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On my drive to the grocery store each week, I pass my friend's old apartment. The other night the light in the window was on and every moment I spent there came rushing back to me. It felt so strange to think that someone else lives there now. He hasn't lived there in six years, I haven't spoken to him in five years. It was the first apartment I got properly drunk in. My belly would fill with butterflies any time I was there and the boy who I had a crush on at the time was too. So many memories inside such a small one-bedroom apartment. Memories that I haven't thought about for years. A version of myself that I haven't thought about in just as long. She was too wide-eyed to realize much beyond her own little corner of the world.


It's funny to think about places that used to be so prominent in my life. Places that so carefully and quietly molded me into the person I am yet I'll never be able to step foot into them again. The beach house we stayed at every summer from the time I was born until my senior year of high school. The Excursion my best friend's family owned that safely transported me over countless state lines and to almost every day of school. Both of my old houses: Ridgeview Drive; where I learned how to ride a bike and catch fireflies, and Hilltop Road; where I learned how incredibly cruel and, simultaneously, kind life can be. These places were all so safe, so welcoming. They were homes.

At some point, you wake up and remember that those homes that kept you safe and warm aren't yours anymore. They are busy providing those comforts to somebody else. Part of me is jealous of those people. They don't know how special that place is. How can I be sure that they are treating it well? It's a nostalgia that hurts just as much as it heals.

As a person with a tendency to cling (to any and all nouns), I have a hard time letting go, which is particularly exasperated with people and places that have in some way grown to feel like a home to me. Thankfully, with people, the feeling is few and far between. Places, on the other hand, are fleeting. I've learned that the bittersweet way, many times over.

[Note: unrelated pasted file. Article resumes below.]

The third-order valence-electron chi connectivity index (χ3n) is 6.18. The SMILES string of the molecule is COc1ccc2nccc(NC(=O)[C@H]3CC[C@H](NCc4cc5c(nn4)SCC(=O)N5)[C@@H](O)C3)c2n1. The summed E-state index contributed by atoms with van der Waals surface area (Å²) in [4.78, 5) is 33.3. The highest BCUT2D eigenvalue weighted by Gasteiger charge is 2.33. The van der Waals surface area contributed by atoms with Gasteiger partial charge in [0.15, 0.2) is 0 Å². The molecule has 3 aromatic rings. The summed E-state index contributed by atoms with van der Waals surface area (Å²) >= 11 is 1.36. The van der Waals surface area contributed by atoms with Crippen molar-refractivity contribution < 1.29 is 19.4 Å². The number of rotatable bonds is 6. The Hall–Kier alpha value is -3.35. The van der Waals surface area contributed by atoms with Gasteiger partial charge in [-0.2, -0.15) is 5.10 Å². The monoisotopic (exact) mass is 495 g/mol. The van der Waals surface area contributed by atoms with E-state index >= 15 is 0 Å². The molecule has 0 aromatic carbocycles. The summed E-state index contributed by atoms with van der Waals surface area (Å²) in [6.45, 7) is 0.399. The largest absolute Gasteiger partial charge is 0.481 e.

The Eagle Tavern is a place that sort of encapsulates this whole feeling for me. The Tavern was a building that defined a lot of my existence. It's where my parents met, where my family celebrated birthdays and held funeral luncheons. It was my dad's life until the end of his own. My work there funded me through college. The phone number was the only one, besides our landline, that I'd memorized as a kid. And then one day, mid-spring in 2020, it was gone. The structure is still there, sure, but not a drop of the home I grew to find so much stability and comfort in is there. In some small way, I wouldn't exist if it hadn't existed, and now that it's gone a piece of my life feels immeasurably different.


I think the hardest part of unlearning a home that was such a staple is kicking the habit of it. For me, it stings the most in the beginning when I'm learning a new route home instead of the one I've driven for years. Having to remind myself that I can't just walk into the restaurant that I've walked into for decades and be greeted with faces who know and care about me. Driving by and seeing lights on through the windows of living rooms I used to frequent and remembering that I don't anymore. Those moments all feel so silly and small yet they hold so much inside them. It's friendships and crushes and heartbreaks and tears and inside jokes - a lot of which simply don't exist anywhere anymore. It feels so jarring to view personal growth through the lens of all the places that helped push that growth along, but tonight I'm choosing to find comfort in it. The growth they provided me with is permanent and I can only hope that all the homes I'm so grateful for continue to nurture everyone who steps through their doors.

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